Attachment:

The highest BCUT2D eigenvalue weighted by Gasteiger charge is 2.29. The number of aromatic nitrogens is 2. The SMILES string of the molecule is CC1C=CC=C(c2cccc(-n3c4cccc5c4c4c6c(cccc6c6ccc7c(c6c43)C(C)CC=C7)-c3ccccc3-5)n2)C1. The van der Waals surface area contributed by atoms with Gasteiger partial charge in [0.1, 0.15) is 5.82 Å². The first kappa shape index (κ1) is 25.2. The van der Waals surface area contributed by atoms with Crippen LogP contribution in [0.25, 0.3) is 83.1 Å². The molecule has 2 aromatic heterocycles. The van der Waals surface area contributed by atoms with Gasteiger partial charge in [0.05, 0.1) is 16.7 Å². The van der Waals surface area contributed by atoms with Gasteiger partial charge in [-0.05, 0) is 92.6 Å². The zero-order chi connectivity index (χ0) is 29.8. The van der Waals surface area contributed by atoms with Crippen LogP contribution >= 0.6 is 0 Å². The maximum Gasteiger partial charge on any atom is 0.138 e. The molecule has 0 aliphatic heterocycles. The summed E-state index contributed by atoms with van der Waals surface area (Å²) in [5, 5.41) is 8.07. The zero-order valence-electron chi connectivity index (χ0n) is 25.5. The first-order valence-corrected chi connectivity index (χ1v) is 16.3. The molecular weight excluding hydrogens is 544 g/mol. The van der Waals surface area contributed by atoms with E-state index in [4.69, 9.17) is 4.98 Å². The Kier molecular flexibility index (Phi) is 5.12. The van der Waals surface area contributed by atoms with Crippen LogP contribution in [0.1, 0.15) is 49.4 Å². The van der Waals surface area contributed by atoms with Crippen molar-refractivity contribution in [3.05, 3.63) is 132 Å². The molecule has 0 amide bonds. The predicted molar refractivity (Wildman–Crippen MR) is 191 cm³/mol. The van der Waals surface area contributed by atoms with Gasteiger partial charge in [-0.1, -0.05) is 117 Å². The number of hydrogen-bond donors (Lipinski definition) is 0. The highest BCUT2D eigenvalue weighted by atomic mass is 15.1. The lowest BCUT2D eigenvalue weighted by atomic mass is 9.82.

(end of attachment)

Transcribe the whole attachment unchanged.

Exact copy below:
The highest BCUT2D eigenvalue weighted by Gasteiger charge is 2.29. The number of aromatic nitrogens is 2. The SMILES string of the molecule is CC1C=CC=C(c2cccc(-n3c4cccc5c4c4c6c(cccc6c6ccc7c(c6c43)C(C)CC=C7)-c3ccccc3-5)n2)C1. The van der Waals surface area contributed by atoms with Gasteiger partial charge in [0.1, 0.15) is 5.82 Å². The first kappa shape index (κ1) is 25.2. The van der Waals surface area contributed by atoms with Crippen LogP contribution in [0.25, 0.3) is 83.1 Å². The molecule has 2 aromatic heterocycles. The van der Waals surface area contributed by atoms with Gasteiger partial charge in [0.05, 0.1) is 16.7 Å². The van der Waals surface area contributed by atoms with Gasteiger partial charge in [-0.05, 0) is 92.6 Å². The zero-order chi connectivity index (χ0) is 29.8. The van der Waals surface area contributed by atoms with Crippen LogP contribution >= 0.6 is 0 Å². The maximum Gasteiger partial charge on any atom is 0.138 e. The molecule has 0 aliphatic heterocycles. The summed E-state index contributed by atoms with van der Waals surface area (Å²) in [5, 5.41) is 8.07. The zero-order valence-electron chi connectivity index (χ0n) is 25.5. The first-order valence-corrected chi connectivity index (χ1v) is 16.3. The molecular weight excluding hydrogens is 544 g/mol. The van der Waals surface area contributed by atoms with E-state index in [4.69, 9.17) is 4.98 Å². The Kier molecular flexibility index (Phi) is 5.12. The van der Waals surface area contributed by atoms with Crippen LogP contribution in [0.1, 0.15) is 49.4 Å². The van der Waals surface area contributed by atoms with Crippen molar-refractivity contribution in [3.05, 3.63) is 132 Å². The molecule has 0 amide bonds. The predicted molar refractivity (Wildman–Crippen MR) is 191 cm³/mol. The van der Waals surface area contributed by atoms with Gasteiger partial charge in [-0.1, -0.05) is 117 Å². The number of hydrogen-bond donors (Lipinski definition) is 0. The highest BCUT2D eigenvalue weighted by atomic mass is 15.1. The lowest BCUT2D eigenvalue weighted by atomic mass is 9.82.